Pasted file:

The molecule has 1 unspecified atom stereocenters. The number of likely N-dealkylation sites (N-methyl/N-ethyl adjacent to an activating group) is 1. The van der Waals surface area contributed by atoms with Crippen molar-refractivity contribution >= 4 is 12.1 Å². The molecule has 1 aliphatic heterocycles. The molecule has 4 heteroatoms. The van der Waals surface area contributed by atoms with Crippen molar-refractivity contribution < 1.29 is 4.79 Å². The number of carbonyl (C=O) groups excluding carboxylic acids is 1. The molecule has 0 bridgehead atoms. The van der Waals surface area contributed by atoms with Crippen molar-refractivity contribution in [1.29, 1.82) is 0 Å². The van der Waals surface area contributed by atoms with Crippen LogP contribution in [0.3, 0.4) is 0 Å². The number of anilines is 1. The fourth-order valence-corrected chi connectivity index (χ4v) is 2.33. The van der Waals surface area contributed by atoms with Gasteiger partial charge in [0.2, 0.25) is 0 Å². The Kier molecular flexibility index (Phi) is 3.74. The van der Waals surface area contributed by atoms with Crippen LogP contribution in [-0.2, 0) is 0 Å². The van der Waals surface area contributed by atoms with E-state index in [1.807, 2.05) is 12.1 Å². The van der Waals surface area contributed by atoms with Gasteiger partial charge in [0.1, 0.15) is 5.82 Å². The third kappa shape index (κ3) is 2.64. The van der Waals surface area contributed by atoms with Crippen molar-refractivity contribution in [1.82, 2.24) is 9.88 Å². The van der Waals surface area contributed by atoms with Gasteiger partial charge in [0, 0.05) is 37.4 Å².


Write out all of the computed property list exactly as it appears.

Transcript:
The molecule has 1 unspecified atom stereocenters. The number of likely N-dealkylation sites (N-methyl/N-ethyl adjacent to an activating group) is 1. The van der Waals surface area contributed by atoms with Crippen molar-refractivity contribution >= 4 is 12.1 Å². The molecule has 1 aliphatic heterocycles. The molecule has 4 heteroatoms. The van der Waals surface area contributed by atoms with Crippen molar-refractivity contribution < 1.29 is 4.79 Å². The number of carbonyl (C=O) groups excluding carboxylic acids is 1. The molecule has 0 bridgehead atoms. The van der Waals surface area contributed by atoms with Crippen molar-refractivity contribution in [1.29, 1.82) is 0 Å². The van der Waals surface area contributed by atoms with Crippen LogP contribution in [0.3, 0.4) is 0 Å². The number of anilines is 1. The fourth-order valence-corrected chi connectivity index (χ4v) is 2.33. The van der Waals surface area contributed by atoms with Gasteiger partial charge in [0.2, 0.25) is 0 Å². The Kier molecular flexibility index (Phi) is 3.74. The van der Waals surface area contributed by atoms with Crippen LogP contribution in [-0.2, 0) is 0 Å². The van der Waals surface area contributed by atoms with E-state index in [1.807, 2.05) is 12.1 Å². The van der Waals surface area contributed by atoms with Gasteiger partial charge in [0.1, 0.15) is 5.82 Å². The third kappa shape index (κ3) is 2.64. The van der Waals surface area contributed by atoms with Crippen molar-refractivity contribution in [1.82, 2.24) is 9.88 Å². The van der Waals surface area contributed by atoms with Gasteiger partial charge in [0, 0.05) is 37.4 Å².